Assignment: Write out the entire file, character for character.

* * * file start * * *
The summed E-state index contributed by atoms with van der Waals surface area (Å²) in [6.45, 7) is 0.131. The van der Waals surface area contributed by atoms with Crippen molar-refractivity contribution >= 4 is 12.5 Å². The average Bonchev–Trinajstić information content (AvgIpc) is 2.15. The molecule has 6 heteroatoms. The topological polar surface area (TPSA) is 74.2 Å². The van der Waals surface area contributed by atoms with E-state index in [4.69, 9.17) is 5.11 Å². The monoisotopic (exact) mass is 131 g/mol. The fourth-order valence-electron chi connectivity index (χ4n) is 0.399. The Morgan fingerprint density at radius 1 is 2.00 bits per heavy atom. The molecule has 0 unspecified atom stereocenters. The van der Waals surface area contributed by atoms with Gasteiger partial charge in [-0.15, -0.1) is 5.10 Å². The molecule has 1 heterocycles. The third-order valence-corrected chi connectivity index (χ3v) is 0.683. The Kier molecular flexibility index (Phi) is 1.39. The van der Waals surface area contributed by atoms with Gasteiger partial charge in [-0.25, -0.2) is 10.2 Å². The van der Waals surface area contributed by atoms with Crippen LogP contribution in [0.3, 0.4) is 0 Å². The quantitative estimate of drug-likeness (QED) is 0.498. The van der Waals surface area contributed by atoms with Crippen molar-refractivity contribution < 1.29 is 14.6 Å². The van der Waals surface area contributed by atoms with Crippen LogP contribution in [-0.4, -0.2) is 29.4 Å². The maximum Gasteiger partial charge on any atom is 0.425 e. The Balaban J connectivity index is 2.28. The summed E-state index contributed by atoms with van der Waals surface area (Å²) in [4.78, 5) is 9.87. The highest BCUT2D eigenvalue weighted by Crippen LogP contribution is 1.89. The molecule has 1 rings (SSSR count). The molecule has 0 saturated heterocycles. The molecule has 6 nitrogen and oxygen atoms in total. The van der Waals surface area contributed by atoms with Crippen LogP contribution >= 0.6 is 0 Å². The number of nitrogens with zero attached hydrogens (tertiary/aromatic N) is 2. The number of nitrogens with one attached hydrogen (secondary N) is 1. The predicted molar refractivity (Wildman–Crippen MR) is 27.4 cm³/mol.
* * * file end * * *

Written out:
The summed E-state index contributed by atoms with van der Waals surface area (Å²) in [6.45, 7) is 0.131. The van der Waals surface area contributed by atoms with Crippen molar-refractivity contribution >= 4 is 12.5 Å². The average Bonchev–Trinajstić information content (AvgIpc) is 2.15. The molecule has 6 heteroatoms. The topological polar surface area (TPSA) is 74.2 Å². The van der Waals surface area contributed by atoms with E-state index in [4.69, 9.17) is 5.11 Å². The monoisotopic (exact) mass is 131 g/mol. The fourth-order valence-electron chi connectivity index (χ4n) is 0.399. The Morgan fingerprint density at radius 1 is 2.00 bits per heavy atom. The molecule has 0 unspecified atom stereocenters. The van der Waals surface area contributed by atoms with Gasteiger partial charge in [-0.15, -0.1) is 5.10 Å². The molecule has 1 heterocycles. The third-order valence-corrected chi connectivity index (χ3v) is 0.683. The Kier molecular flexibility index (Phi) is 1.39. The van der Waals surface area contributed by atoms with Gasteiger partial charge in [-0.25, -0.2) is 10.2 Å². The van der Waals surface area contributed by atoms with Crippen LogP contribution in [0.3, 0.4) is 0 Å². The quantitative estimate of drug-likeness (QED) is 0.498. The van der Waals surface area contributed by atoms with Crippen molar-refractivity contribution < 1.29 is 14.6 Å². The van der Waals surface area contributed by atoms with Crippen LogP contribution in [-0.4, -0.2) is 29.4 Å². The maximum Gasteiger partial charge on any atom is 0.425 e. The Balaban J connectivity index is 2.28. The summed E-state index contributed by atoms with van der Waals surface area (Å²) in [4.78, 5) is 9.87. The highest BCUT2D eigenvalue weighted by Crippen LogP contribution is 1.89. The molecule has 1 rings (SSSR count). The molecule has 0 saturated heterocycles. The molecule has 6 nitrogen and oxygen atoms in total. The van der Waals surface area contributed by atoms with Crippen LogP contribution >= 0.6 is 0 Å². The number of nitrogens with zero attached hydrogens (tertiary/aromatic N) is 2. The number of nitrogens with one attached hydrogen (secondary N) is 1. The predicted molar refractivity (Wildman–Crippen MR) is 27.4 cm³/mol.